Jules-François Dupuis 1977 131p 5 x 8
This pseudonymous account of surrealism by Raoul Vaneigem offers an answer to the question, “What was living and what was dead in Surrealism?” Though blistering in its criticism of surrealism’s artistic and political aporias, the book identifies the “radioactive fragment of radicalism” that the movement never quite shed. An excellent situationist critique of one its forerunners. Translated by Donald Nicholson-Smith.
David Wojnarowicz 1991 288p 5 x 8
Written in the ’80s when Wojnarowicz and his friends were sick and dying of AIDS, this is a powerful, tragic — yet beautiful — memoirs. A collection of essays dealing with death, sickness, the sexual freedoms of queer life in New York City in the 70s, being a homeless street kid, sex worker, junkie, visual artist and eventually someone struggling to have their health and life taken seriously by a world that clearly doesn’t give a shit. For those of you that hate police, clergy, politicians and the media, you’ll find good company close to the knives.
Keiko Kasza 1993 16p 7 x 9
In this picture book, Choco is a little bird who lives all alone. He wishes he had a mother, but who could his mother be? While searching for her, Chocho is told over and over that different animals cannot be his mother because they don’t look like him. Eventually, Choco finds a friendly, nurturing mother bear and together they decide to be a family.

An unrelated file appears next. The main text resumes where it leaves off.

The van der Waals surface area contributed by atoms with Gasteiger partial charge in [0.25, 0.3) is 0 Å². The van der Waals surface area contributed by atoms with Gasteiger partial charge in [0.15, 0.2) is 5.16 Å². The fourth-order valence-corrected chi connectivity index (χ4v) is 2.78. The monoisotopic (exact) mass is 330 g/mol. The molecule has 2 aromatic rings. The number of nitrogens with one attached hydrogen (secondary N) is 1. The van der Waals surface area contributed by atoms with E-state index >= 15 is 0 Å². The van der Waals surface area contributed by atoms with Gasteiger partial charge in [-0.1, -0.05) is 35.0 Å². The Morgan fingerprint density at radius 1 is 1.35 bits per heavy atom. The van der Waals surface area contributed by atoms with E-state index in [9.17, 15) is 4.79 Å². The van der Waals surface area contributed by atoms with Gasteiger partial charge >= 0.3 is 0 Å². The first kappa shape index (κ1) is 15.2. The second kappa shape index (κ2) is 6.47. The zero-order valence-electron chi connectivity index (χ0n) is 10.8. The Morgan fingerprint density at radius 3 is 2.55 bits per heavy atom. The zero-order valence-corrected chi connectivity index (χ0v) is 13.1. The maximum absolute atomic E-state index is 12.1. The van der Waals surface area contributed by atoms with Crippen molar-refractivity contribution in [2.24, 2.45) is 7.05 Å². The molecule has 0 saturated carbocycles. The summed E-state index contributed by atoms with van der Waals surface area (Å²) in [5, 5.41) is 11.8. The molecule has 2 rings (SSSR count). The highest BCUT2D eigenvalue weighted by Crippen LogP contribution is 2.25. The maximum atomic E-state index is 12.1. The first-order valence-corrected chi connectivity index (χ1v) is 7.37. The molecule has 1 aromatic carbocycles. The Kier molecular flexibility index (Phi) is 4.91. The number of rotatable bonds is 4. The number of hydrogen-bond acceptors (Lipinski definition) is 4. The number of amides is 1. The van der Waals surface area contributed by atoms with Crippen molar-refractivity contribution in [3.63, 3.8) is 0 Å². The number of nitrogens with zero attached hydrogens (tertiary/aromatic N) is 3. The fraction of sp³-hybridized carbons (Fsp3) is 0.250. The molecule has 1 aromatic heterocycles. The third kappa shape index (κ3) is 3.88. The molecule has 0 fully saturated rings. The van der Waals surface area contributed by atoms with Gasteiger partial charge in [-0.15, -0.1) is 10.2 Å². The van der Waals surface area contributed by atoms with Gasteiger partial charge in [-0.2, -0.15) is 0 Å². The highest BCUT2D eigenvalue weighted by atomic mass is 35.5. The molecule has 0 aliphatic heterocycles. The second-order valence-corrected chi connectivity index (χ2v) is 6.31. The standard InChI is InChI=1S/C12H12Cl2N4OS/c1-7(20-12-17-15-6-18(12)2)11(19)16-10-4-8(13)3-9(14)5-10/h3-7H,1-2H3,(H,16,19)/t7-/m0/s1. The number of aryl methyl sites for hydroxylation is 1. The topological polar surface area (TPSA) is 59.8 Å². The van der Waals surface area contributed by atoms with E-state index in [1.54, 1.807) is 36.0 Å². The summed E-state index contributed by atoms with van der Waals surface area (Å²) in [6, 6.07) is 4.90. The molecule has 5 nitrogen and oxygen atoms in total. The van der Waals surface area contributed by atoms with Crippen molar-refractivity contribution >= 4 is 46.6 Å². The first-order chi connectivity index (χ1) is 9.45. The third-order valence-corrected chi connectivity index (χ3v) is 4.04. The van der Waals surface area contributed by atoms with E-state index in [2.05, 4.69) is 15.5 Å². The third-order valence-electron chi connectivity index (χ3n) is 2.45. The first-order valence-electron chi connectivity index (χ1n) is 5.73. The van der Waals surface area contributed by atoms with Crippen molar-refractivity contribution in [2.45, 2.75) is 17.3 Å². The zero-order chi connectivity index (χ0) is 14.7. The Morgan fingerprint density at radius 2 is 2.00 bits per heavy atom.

Or, the strange story of the time-thieves and the child
who brought the stolen time back to the people
Michael Ende 1973 265p 5 x 8
From the author that brought you The NeverEnding Story, this is the amazing young-adult tale of a little girl, who after discovering that representatives from the Time-Savings Bank have convinced everyone she knows to work more now to save time for later (rendering her friendless), goes on a mission to destroy them. Fucking awesome. Recommended to be read aloud while snuggling with friends by a fire in the depth of winter, or along a creek while playing hookie!